Seriously!! Chicago PMI spiked to 56.8 in June (from 49.3) - higher than the highest estimate and seven standard deviations above expectations. This is the highest since Jan 2015. Simply put, the number is beyond any credibility, as despite higher orders and output, demand for labor fell as employment contracted at the fastest pace since November 2009.
Only 4 components rose in June as PMI soared above the forecast range 48.8 - 54 from 40 economists surveyed
- Prices Paid fell compared to last month
- New Orders rose compared to last month
- Employment fell compared to last month
- Inventory rose compared to last month
- Supplier Deliveries fell compared to last month
- Production rose compared to last month
- Order Backlogs rose compared to last month
- Business activity has been positive for 7 months over the past year.
Just a little jump away from 'norms' as we have seen before...
As MNI reports,
New Orders increased sharply on the month to the highest since October 2014, while Order Backlogs rose to the highest since March 2011, breaking a 16-month run of below 50.0 readings. Production also increased significantly to the highest since January 2016.
From November 2015 through to May 2016 firms ran down inventory levels. June, however, saw a double digit increase from May's 6-1/2 year low, ending a seven month run in contraction, with an equal number of firms increasing inventories as decreasing them.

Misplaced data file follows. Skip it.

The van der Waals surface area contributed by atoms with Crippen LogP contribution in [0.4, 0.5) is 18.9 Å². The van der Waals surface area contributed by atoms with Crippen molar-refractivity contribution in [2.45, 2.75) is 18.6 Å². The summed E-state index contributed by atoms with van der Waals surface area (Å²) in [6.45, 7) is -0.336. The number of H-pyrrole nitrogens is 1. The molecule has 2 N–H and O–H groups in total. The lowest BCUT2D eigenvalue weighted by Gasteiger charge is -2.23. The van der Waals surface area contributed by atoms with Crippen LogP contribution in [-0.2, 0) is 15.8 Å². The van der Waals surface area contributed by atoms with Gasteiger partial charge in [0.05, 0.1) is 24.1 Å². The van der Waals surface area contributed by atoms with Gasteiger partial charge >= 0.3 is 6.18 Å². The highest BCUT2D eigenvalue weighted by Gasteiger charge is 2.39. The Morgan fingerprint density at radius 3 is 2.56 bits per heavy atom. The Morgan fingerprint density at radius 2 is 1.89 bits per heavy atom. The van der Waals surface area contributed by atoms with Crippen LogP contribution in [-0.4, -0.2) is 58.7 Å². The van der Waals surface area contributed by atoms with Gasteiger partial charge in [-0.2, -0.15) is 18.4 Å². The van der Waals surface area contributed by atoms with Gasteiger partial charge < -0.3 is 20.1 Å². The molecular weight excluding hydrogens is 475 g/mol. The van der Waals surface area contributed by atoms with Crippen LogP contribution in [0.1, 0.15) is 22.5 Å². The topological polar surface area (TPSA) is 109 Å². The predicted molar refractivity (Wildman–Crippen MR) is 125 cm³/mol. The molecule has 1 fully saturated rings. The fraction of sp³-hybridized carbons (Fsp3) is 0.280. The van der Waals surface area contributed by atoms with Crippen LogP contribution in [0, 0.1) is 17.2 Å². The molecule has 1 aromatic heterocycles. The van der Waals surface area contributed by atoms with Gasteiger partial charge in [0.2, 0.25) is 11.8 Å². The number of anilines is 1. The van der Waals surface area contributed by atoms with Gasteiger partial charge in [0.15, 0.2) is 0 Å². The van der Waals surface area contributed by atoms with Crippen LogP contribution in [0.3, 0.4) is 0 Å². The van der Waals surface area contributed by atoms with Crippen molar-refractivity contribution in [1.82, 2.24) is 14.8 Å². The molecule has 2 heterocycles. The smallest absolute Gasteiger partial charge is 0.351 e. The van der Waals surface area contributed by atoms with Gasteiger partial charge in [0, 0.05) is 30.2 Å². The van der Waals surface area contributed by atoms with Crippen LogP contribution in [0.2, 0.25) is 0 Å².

Companies, though, were not as confident as last year about the future level of orders. In response to a special question, 46% of respondents anticipated higher orders in Q3. This was little changed from the March result which showed 44% expected higher orders in Q2, but was significantly down from 57% in June 2015.
Despite higher orders and output, demand for labor fell. Employment contracted at the fastest pace since November 2009.
Commenting on the latest survey, Chief Economist of MNI Indicators, Philip Uglow said,
"June's sharp increase in the MNI Chicago Business Barometer needs to be viewed in the context of the weakness seen in April and May. Looking at the three-month average provides a better guide this month to the underlying trend in the economy with activity broadly unchanged between Q1 and Q2. Still, on a trend basis activity over the past four months is running above the very low levels seen around the turn of the year."
And even Wall Street's biggest nouveau permabear, Joe LaVorgna threw up on the number:
Chicago PMI is at its highest reading since Jan 15 but #employment component is lowest since Nov 2009— Joseph A. LaVorgna (@Lavorgnanomics) June 30, 2016
Finally, something "odd" happened into this print...Normally liquidity disappears into a major data point like this until the algos explode it the way they want... this time a suspicious 'buyer' was always at the ready...